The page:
A latte a day will cost you $1,642.50.
Last week I made a payment of more than three grand for my child’s nursery school for next year. Non-refundable. It’s just a quarter of what I owe for the year. (Yes, insane.) I had to take a big breath before executing payment and tell myself that before long he’d be in kindergarten and that’s free and it’ll be okay, it’ll be okay, paying these expenses won’t get us dispossessed.
I had to dip into savings to make the payment, since my take-home pay doesn’t nearly cover expenses. I realize I’m lucky to have savings to dip into, even while they’re supposed to be adding up for retirement one day out there in a distant, peaceful, financially-secure future. So in the meantime, I do what I can to be frugal and take as little as possible from savings to cover my ample regular expenses: housing, utilities, clothes, coffee.
Yep, coffee. I’m a relatively modest coffee drinker—most days I have one cup in the morning. And most days it’s a single serving French press I prepare myself with a generous splash of milk or half-and-half. No sweetener. But earlier this year I treated myself to a late-day medium latte at Stumptown for a whopping $4.50. I hate to sound like a fogey (aka a Gen-X’er), but I remember when candy bars cost a quarter. For real.
Think about it: If I bought that same latte every day for a year, it’d cost me $1,642.50. Some people buy that kind of drink twice daily, spending more than $3000 annually. That’s the kind of money I could use to start a college savings fund. It’s real money, not random pennies under a pleather cushion in a rec room.
More: Cold brew is so hot right now. Learn to make it at home.
It was several years ago when I started French-pressing at home. There were different reasons for it: I loved (and still do) the suspenseful ceremony of the slow, resistant plunge; I’d long-endured a lack of kitchen counter space in my New York City residency and was grateful for the economy of the device; and, finally, I objected to the cost of a daily caffeine fix from any number of fancy cafés.
My only coffee expense was buying beans. I didn’t even bother getting a grinder; baristas will grind it for free.
But at Stumptown I marveled at the snaking line of customers shelling out cash and decided it was time for a more scientific cost analysis. How much do I actually save in making my own coffee? How much is my self-righteousness worth? And, how much more wasteful would I be if I had never bothered making my own?
So on April 8, I bought two bags of beans from La Colombe for $25. They lasted from April 9 through June 19. That’s 72 days of coffee. In that time period, I also bought approximately $20 worth of creamer—sometimes whole milk, sometimes half-and-half. That totals $45 in at-home coffee expenditures over a two month and change period. By my reckoning, that comes to $.63 a day for my morning kick. It’d have been even cheaper had I not tripled grounds on days that my folks stayed over—but that’s part of the calculus, I suppose, and I’m not so cheap that I’m going to charge my parents for what they consume.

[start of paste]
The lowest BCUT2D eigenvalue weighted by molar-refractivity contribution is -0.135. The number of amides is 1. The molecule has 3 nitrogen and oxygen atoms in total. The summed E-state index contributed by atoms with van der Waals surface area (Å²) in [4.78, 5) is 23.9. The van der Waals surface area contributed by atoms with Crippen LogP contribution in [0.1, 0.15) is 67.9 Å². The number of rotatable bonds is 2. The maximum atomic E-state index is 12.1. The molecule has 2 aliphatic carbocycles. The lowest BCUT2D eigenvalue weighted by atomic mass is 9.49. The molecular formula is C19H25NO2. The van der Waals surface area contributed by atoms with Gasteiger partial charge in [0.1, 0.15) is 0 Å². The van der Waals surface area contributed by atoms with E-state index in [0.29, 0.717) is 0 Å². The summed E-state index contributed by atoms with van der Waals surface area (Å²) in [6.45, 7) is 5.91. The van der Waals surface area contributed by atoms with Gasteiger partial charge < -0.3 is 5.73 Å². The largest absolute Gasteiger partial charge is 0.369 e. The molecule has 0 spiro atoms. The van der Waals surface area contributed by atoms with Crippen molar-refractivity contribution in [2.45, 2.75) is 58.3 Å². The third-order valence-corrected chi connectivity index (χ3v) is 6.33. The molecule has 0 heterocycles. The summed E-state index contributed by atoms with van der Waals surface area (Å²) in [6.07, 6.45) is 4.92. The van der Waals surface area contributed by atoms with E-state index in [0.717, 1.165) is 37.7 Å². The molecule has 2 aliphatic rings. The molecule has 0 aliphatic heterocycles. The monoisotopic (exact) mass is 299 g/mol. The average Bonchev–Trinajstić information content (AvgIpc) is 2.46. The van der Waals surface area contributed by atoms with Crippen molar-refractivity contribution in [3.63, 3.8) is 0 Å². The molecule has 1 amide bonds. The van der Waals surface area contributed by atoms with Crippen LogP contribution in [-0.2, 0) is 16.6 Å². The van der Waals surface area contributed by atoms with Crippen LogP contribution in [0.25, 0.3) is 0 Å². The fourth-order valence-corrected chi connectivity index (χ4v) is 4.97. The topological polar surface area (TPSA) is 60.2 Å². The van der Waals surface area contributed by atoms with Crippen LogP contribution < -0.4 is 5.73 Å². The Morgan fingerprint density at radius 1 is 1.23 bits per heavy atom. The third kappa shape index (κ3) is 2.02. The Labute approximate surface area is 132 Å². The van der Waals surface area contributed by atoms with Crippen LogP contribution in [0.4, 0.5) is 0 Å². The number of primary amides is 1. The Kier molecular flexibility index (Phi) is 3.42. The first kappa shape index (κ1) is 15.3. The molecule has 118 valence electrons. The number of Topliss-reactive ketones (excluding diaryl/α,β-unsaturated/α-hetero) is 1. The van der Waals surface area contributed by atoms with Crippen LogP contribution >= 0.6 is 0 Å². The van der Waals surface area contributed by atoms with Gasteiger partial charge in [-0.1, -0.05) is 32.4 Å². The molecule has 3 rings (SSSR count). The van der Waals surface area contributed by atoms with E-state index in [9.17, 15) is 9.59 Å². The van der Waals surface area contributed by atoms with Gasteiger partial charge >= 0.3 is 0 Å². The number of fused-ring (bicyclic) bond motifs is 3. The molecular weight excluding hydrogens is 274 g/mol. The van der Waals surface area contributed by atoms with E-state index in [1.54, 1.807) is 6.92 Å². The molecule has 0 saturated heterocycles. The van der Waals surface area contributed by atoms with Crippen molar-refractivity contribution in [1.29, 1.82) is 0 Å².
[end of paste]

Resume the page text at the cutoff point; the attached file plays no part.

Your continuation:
Had I bought a daily medium latte at Stumptown for 72 days, I’d have spent $324. Hopefully, I’d have been sufficiently mindful to use the discount punch card—the one where you get a free cup with every 10 coffee purchases. That would’ve meant essentially paying for 66 medium lattes. Sixty-six medium lattes over a 72-day period will cost $297.
Even if I’d opted for the cheapest drink on their menu—arguably the one most akin to what I make at home: a small regular coffee—at a cost of $2.50, I’d have spent $180 over 72 days, or $165 with consistent discount punch card use. Imagine how much I’d spend if I bought that for an entire year. Or, scratch that—no need to bother imagining a thing. I’ve got a calculator right here. It’d be $912.50, without punch card. Roughly $836 with it. That’s simply too much green for something dark and roasted.
Coffee intake is one small, manageable realm in which I control exactly how much—or little—I spend. I’m sure there are countless other areas in which I could save. Do I really need to buy heirloom tomatoes? Probably not. But knowing that I’m not spending nearly $1000 a year on coffee, and instead am paying more in the ballpark of $230, gives me a sense that I’m not entirely wasteful.
And that sense, on my micro, personal finance level, is priceless.
Photos by James Ransom